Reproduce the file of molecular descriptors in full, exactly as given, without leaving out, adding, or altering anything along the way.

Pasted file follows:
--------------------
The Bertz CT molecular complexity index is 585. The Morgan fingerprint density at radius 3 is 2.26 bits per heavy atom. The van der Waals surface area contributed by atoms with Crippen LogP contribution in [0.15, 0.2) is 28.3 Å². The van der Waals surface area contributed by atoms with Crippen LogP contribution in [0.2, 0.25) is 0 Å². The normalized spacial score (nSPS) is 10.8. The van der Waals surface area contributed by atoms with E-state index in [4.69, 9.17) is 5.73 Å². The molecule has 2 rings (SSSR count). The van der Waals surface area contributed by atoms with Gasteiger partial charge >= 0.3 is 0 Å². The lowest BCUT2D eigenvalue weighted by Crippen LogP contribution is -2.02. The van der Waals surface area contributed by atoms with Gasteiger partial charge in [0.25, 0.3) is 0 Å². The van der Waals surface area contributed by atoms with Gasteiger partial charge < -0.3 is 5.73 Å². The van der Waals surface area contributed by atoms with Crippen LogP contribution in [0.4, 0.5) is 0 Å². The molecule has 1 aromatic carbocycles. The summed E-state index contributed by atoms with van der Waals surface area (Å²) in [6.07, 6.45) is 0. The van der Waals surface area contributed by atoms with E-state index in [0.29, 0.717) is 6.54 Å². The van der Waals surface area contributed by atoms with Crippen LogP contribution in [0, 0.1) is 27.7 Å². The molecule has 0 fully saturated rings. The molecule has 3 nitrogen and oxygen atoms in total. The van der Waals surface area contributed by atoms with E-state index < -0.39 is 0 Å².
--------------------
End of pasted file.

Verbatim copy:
The Bertz CT molecular complexity index is 585. The Morgan fingerprint density at radius 3 is 2.26 bits per heavy atom. The van der Waals surface area contributed by atoms with Crippen LogP contribution in [0.15, 0.2) is 28.3 Å². The van der Waals surface area contributed by atoms with Crippen LogP contribution in [0.2, 0.25) is 0 Å². The normalized spacial score (nSPS) is 10.8. The van der Waals surface area contributed by atoms with E-state index in [4.69, 9.17) is 5.73 Å². The molecule has 2 rings (SSSR count). The van der Waals surface area contributed by atoms with Gasteiger partial charge >= 0.3 is 0 Å². The lowest BCUT2D eigenvalue weighted by Crippen LogP contribution is -2.02. The van der Waals surface area contributed by atoms with Gasteiger partial charge in [0.25, 0.3) is 0 Å². The van der Waals surface area contributed by atoms with Gasteiger partial charge < -0.3 is 5.73 Å². The van der Waals surface area contributed by atoms with Crippen LogP contribution in [0.4, 0.5) is 0 Å². The molecule has 1 aromatic carbocycles. The summed E-state index contributed by atoms with van der Waals surface area (Å²) in [6.07, 6.45) is 0. The van der Waals surface area contributed by atoms with E-state index in [0.29, 0.717) is 6.54 Å². The van der Waals surface area contributed by atoms with Crippen LogP contribution in [0, 0.1) is 27.7 Å². The molecule has 0 fully saturated rings. The molecule has 3 nitrogen and oxygen atoms in total. The van der Waals surface area contributed by atoms with E-state index < -0.39 is 0 Å².